Natcore Technology has taken one step towards enabling the commercial production of its low‑cost black silicon solar cells by conducting batch testing at one of the world’s largest photovoltaic manufacturers, in China’s Hunan province.
This marks the first time Natcore has tested its proprietary black silicon technology on a commercial production line. The black silicon cells demonstrated remarkable compatibility with current solar cell production techniques, fittingly seamlessly into the existing process at the Hunan site and further strengthening its case as a commercially viable technology. Said Dr. David Levy, Natcore’s Director of Research & Technology, “We put these cells through the Chinese manufacturer’s process with essentially no modification to the process itself.”
The Natcore black silicon cells reached an efficiency of 15.7%, compared to an efficiency of 17-19% for more established industrial solar cell designs. Despite the deficit, Chinese engineers at the Hunan site were impressed with the results and are well confident in pushing black silicon cell efficiencies towards the 19% mark.
Black silicon cells exhibit an incredibly low amount of reflection off the front surface of the solar – Natcore Technology has recently demonstrated a cell which absorbs 99.7% of all light that reaches its surface. And with more light absorption comes higher cell efficiencies. This technology has the potential to reduce solar cell costs by up to 23.5% by eliminating the need for the most expensive solar cell manufacturing steps – the deposition of a silicon nitride anti-reflection coating.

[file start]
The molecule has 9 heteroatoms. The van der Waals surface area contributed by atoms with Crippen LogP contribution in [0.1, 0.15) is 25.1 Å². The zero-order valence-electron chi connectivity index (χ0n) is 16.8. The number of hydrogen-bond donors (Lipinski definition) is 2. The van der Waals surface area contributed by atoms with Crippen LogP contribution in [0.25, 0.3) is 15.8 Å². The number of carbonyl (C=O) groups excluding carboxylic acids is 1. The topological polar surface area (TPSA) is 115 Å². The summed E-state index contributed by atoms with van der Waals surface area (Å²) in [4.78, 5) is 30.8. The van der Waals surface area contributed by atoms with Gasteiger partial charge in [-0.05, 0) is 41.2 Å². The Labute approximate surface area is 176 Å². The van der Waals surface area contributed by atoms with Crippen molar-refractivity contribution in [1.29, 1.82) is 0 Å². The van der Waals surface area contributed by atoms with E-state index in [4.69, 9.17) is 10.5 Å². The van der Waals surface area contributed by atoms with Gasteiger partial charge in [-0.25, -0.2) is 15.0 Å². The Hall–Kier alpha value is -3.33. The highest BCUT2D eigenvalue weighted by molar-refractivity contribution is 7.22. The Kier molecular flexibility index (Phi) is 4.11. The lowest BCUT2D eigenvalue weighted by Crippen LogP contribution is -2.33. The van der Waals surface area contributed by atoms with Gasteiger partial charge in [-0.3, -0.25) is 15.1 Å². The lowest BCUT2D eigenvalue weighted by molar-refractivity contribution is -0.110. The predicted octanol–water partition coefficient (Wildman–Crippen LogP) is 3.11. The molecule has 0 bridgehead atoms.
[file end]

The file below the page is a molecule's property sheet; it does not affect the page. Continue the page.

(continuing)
Such drastic reductions in solar cell manufacturing costs will push the price of photovoltaics even further down, having already plummeted to average figures of $1.5/kW Australia-wide for commercial systems and in some cases as low as $0.9/kW installed.
“I can’t overstate the importance of this development,” says Chuck Provini, Natcore’s president and CEO. “It demonstrates that our black silicon process is commercially viable in a real production line. It also shows that our process could be integrated into a production line without fear of contamination by the chemicals that our process uses. This is a huge step toward commercialization. It proves our earlier contention that our technology can easily be retrofitted into existing solar cell production lines and can just as easily be incorporated into a new line. Black silicon seems poised to become an important new approach for the industry.”
Mr Provini’s sentiments are justified, with another high-profile name championing the potential of black silicon. JA Solar, one of the biggest PV manufacturers in the world, recently launched a 270W high-performance solar module composed of black silicon cells at the recent PV Expo in Japan. This development may mark the start of black silicon solar modules reaching Australian shores in the near future.
Top Image Credit: Renewable Energy Technology
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